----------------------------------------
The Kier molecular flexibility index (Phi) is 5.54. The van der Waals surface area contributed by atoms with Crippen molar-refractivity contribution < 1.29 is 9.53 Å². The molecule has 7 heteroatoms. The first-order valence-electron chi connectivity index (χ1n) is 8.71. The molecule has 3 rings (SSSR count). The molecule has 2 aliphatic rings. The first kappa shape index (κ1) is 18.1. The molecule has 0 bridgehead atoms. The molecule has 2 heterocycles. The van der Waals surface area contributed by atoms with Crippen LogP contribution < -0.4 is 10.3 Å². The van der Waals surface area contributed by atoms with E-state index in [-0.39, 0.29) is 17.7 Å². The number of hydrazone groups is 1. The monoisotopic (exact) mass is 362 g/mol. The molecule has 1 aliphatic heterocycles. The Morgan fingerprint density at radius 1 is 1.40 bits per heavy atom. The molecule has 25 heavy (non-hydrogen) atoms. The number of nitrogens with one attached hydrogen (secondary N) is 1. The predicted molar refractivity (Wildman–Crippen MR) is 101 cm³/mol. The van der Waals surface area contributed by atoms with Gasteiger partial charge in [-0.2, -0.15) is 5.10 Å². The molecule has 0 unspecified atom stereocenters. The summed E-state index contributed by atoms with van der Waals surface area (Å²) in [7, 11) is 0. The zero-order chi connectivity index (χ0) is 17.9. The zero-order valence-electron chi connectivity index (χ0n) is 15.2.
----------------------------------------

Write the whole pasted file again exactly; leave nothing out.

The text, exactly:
The Kier molecular flexibility index (Phi) is 5.54. The van der Waals surface area contributed by atoms with Crippen molar-refractivity contribution < 1.29 is 9.53 Å². The molecule has 7 heteroatoms. The first-order valence-electron chi connectivity index (χ1n) is 8.71. The molecule has 3 rings (SSSR count). The molecule has 2 aliphatic rings. The first kappa shape index (κ1) is 18.1. The molecule has 0 bridgehead atoms. The molecule has 2 heterocycles. The van der Waals surface area contributed by atoms with Crippen LogP contribution < -0.4 is 10.3 Å². The van der Waals surface area contributed by atoms with E-state index in [-0.39, 0.29) is 17.7 Å². The number of hydrazone groups is 1. The monoisotopic (exact) mass is 362 g/mol. The molecule has 1 aliphatic heterocycles. The Morgan fingerprint density at radius 1 is 1.40 bits per heavy atom. The molecule has 25 heavy (non-hydrogen) atoms. The number of nitrogens with one attached hydrogen (secondary N) is 1. The predicted molar refractivity (Wildman–Crippen MR) is 101 cm³/mol. The van der Waals surface area contributed by atoms with Gasteiger partial charge in [-0.2, -0.15) is 5.10 Å². The molecule has 0 unspecified atom stereocenters. The summed E-state index contributed by atoms with van der Waals surface area (Å²) in [7, 11) is 0. The zero-order chi connectivity index (χ0) is 17.9. The zero-order valence-electron chi connectivity index (χ0n) is 15.2.